Or if you really want pacifist puzzling, there's... hang on, let me rummage around the backlog - here we go:

    The Witness (possibly too difficult?)
    Rime (not first person, also tweeest ending)
    Flower (Epic store only, also a bit... flowery)
    Journey/Abzu (not first person, also fairly short, *Journey is an Epic store exclusive)
    Yonder: The Cloud Catcher Chronicles (not first person; also features a lot of building and crafting stuff)
    FAR: Lone Sails (2.5D, but absolutely beautiful in a stark apocalyptic way, also possibly the best music in an indie game in ages)

    Out of the lot, Yonder's the one I'd say most fits your criteria - except it's third person.

    I'd also throw Quern and Aporia: Beyond the Valley out there, but they're very Myst-inspired and thus the puzzling may be too difficult depending on how old your kids are. If you feel that's not a problem, Obduction would also possibly beguile or bore them (or more probably, quantum superposit itself for the duration) accordingly.

    Oh yeah, also props to qolelis for mentioning Eastshade. It's a beautiful, easy-going game about finding things to paint photograph. It fits all of your criteria to a tee. Yes, it's a bit uncanny in its talking animals universe, but since when did any of us grow up with stories and art that weren't at least a bit weird?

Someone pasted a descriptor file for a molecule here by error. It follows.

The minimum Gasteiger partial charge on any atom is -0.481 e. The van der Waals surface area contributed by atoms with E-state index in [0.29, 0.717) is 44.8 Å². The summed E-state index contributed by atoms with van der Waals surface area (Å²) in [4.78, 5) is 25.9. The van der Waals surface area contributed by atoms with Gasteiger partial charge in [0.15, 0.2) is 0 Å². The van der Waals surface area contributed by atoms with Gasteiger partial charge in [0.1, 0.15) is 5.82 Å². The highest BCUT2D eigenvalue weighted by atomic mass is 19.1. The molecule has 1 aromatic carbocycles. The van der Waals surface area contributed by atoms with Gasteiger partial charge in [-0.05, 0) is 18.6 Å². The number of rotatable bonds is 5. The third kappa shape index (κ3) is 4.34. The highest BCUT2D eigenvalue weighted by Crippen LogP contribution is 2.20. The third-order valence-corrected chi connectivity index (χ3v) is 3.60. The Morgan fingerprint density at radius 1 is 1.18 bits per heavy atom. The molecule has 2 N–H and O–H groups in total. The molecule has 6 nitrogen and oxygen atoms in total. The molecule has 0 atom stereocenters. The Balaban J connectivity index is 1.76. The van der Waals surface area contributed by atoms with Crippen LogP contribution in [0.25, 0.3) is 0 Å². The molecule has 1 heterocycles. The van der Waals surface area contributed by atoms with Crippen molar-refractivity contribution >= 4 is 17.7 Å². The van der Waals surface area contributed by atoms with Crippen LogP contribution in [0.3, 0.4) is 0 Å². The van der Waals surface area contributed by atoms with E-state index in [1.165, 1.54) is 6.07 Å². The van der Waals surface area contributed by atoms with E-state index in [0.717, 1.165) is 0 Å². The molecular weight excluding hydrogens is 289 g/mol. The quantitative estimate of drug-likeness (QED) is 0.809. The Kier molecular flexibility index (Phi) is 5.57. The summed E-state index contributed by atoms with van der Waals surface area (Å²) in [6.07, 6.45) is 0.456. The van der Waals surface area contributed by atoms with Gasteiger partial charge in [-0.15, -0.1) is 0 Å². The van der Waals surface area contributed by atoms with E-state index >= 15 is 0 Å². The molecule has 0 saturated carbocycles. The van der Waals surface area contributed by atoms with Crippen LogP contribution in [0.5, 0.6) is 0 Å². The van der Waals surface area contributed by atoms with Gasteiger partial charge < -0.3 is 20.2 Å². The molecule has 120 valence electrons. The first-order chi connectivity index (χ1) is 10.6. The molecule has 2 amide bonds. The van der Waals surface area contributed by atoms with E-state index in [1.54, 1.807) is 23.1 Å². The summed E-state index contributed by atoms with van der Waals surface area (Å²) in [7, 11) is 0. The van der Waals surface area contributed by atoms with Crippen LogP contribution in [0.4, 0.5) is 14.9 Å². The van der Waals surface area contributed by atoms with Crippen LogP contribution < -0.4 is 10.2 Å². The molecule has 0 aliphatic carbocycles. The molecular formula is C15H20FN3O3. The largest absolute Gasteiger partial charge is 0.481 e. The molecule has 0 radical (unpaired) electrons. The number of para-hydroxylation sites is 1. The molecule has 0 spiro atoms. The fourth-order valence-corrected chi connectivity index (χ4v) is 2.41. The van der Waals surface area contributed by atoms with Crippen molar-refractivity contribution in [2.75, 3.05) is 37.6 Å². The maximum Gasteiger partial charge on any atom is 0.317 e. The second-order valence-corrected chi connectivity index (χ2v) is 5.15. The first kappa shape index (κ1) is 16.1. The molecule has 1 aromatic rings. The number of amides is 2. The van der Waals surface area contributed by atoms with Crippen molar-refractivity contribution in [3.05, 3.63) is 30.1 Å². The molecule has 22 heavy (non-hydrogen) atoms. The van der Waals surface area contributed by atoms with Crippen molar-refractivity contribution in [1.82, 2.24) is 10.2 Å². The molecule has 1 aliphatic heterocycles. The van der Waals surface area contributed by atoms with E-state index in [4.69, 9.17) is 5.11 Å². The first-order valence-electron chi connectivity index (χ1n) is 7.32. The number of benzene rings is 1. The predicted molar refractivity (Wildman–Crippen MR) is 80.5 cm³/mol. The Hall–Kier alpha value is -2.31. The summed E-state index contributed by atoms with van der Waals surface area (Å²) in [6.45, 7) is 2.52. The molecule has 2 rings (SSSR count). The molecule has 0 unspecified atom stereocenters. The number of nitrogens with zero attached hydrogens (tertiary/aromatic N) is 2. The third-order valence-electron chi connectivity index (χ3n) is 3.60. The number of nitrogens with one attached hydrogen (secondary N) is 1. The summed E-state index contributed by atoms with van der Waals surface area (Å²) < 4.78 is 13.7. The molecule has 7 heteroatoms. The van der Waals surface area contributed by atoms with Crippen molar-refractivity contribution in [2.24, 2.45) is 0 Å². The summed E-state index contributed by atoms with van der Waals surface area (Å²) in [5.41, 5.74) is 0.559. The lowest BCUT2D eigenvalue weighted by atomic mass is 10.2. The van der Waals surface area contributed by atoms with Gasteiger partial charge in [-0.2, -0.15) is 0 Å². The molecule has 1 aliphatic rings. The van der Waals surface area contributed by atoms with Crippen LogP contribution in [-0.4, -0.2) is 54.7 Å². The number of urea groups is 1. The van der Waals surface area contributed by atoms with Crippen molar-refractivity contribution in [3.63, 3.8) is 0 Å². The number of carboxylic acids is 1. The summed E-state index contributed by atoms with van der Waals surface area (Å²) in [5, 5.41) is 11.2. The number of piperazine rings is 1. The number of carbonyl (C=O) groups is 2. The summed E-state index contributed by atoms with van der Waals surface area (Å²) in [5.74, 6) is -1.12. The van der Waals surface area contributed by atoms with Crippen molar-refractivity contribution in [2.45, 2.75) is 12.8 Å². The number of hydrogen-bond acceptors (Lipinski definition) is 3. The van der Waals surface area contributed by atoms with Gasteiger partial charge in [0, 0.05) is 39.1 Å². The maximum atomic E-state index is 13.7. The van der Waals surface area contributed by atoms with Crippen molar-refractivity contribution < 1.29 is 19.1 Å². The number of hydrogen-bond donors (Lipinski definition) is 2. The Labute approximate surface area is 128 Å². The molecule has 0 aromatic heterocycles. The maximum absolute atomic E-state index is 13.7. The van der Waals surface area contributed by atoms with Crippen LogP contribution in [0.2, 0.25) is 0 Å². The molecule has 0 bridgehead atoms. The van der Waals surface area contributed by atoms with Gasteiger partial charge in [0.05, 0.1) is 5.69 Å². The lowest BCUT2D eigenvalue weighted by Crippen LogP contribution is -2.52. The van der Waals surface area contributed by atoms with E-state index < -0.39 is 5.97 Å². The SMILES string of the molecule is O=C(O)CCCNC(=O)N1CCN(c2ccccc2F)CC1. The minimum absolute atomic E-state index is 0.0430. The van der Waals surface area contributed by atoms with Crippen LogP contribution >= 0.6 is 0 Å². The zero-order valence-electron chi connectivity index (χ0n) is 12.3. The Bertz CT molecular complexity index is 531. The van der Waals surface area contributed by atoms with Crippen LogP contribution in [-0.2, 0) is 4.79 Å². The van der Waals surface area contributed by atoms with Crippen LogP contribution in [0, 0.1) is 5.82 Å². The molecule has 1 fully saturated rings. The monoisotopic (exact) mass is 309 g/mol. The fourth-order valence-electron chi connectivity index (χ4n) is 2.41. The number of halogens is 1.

Last edited by Sulphur; 13th Aug 2019 at 04:21.

  15. #15
    Member
    Registered: Feb 2003
    Quote Originally Posted by qolelis View Post
    Shape of the World
    Not a real world setting, though, and instead very stylised (flat-shaded).

    Quote Originally Posted by qolelis View Post
    Aporia: Beyond The Valley
    I just replayed it a bit and had forgotten how linear it is, not a lot of side-exploration and no creative climbing allowed at all -- which I think is a shame, because the environments really make you want to wander off before moving forward, so for exploration there are better games. No NPCs to speak of. Still beautiful, though.

  16. #16
    Member
    Registered: May 2000
    Location: state of quantum entanglement
    Amazing no-one has mentioned Dear Esther here yet. Between the visuals, the ambient sound and the slow pace of the story I find it extremely meditative... and it does offer quite a lot of exploration potential, if only to find yet another bit of rock markings.

    That's all I've got as far as first-person games are concerned but I'll mention some more titles because they are IMHO definitely worth having a look at:

    - I would highly recommend Beyond Eyes. Absolutely beautiful, the core gameplay concept has been very nicely executed and while it is a bit sad at times, I have ultimately found it uplifting;

    - A Bird Story is pretty good too if you don't mind the retro graphics, although this one is more of an interactive story than an exploration game;